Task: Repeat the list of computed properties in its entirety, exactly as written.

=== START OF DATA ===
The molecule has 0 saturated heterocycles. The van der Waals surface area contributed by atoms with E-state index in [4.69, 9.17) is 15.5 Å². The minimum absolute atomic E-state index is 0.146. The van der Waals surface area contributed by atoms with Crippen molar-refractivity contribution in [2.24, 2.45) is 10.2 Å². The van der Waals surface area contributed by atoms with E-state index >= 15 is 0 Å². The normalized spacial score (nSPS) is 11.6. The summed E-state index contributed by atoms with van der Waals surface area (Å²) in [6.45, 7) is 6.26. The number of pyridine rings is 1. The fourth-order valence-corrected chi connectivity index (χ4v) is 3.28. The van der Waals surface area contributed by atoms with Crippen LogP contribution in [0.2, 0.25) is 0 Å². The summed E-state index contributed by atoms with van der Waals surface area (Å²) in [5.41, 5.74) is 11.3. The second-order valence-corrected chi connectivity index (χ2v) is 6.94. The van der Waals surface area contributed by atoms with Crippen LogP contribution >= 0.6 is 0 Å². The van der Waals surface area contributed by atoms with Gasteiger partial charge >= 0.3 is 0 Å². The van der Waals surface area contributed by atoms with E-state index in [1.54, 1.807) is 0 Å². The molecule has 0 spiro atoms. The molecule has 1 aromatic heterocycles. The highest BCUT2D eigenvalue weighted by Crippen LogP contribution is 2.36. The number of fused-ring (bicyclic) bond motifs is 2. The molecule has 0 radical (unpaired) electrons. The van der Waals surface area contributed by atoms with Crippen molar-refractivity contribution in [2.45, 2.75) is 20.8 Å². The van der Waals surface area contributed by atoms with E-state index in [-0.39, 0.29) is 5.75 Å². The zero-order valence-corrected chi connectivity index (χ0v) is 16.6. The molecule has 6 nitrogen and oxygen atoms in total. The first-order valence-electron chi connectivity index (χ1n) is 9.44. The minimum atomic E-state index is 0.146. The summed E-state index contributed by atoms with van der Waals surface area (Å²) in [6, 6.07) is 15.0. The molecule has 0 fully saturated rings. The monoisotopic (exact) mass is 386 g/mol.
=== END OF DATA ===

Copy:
The molecule has 0 saturated heterocycles. The van der Waals surface area contributed by atoms with E-state index in [4.69, 9.17) is 15.5 Å². The minimum absolute atomic E-state index is 0.146. The van der Waals surface area contributed by atoms with Crippen molar-refractivity contribution in [2.24, 2.45) is 10.2 Å². The van der Waals surface area contributed by atoms with E-state index >= 15 is 0 Å². The normalized spacial score (nSPS) is 11.6. The summed E-state index contributed by atoms with van der Waals surface area (Å²) in [6.45, 7) is 6.26. The number of pyridine rings is 1. The fourth-order valence-corrected chi connectivity index (χ4v) is 3.28. The van der Waals surface area contributed by atoms with Crippen LogP contribution in [0.2, 0.25) is 0 Å². The summed E-state index contributed by atoms with van der Waals surface area (Å²) in [5.41, 5.74) is 11.3. The second-order valence-corrected chi connectivity index (χ2v) is 6.94. The van der Waals surface area contributed by atoms with Crippen LogP contribution >= 0.6 is 0 Å². The van der Waals surface area contributed by atoms with Gasteiger partial charge >= 0.3 is 0 Å². The van der Waals surface area contributed by atoms with E-state index in [1.54, 1.807) is 0 Å². The molecule has 0 spiro atoms. The molecule has 1 aromatic heterocycles. The highest BCUT2D eigenvalue weighted by Crippen LogP contribution is 2.36. The number of fused-ring (bicyclic) bond motifs is 2. The molecule has 0 radical (unpaired) electrons. The van der Waals surface area contributed by atoms with Crippen molar-refractivity contribution in [2.45, 2.75) is 20.8 Å². The van der Waals surface area contributed by atoms with E-state index in [-0.39, 0.29) is 5.75 Å². The zero-order valence-corrected chi connectivity index (χ0v) is 16.6. The molecule has 6 nitrogen and oxygen atoms in total. The first-order valence-electron chi connectivity index (χ1n) is 9.44. The minimum atomic E-state index is 0.146. The summed E-state index contributed by atoms with van der Waals surface area (Å²) in [6, 6.07) is 15.0. The molecule has 0 fully saturated rings. The monoisotopic (exact) mass is 386 g/mol.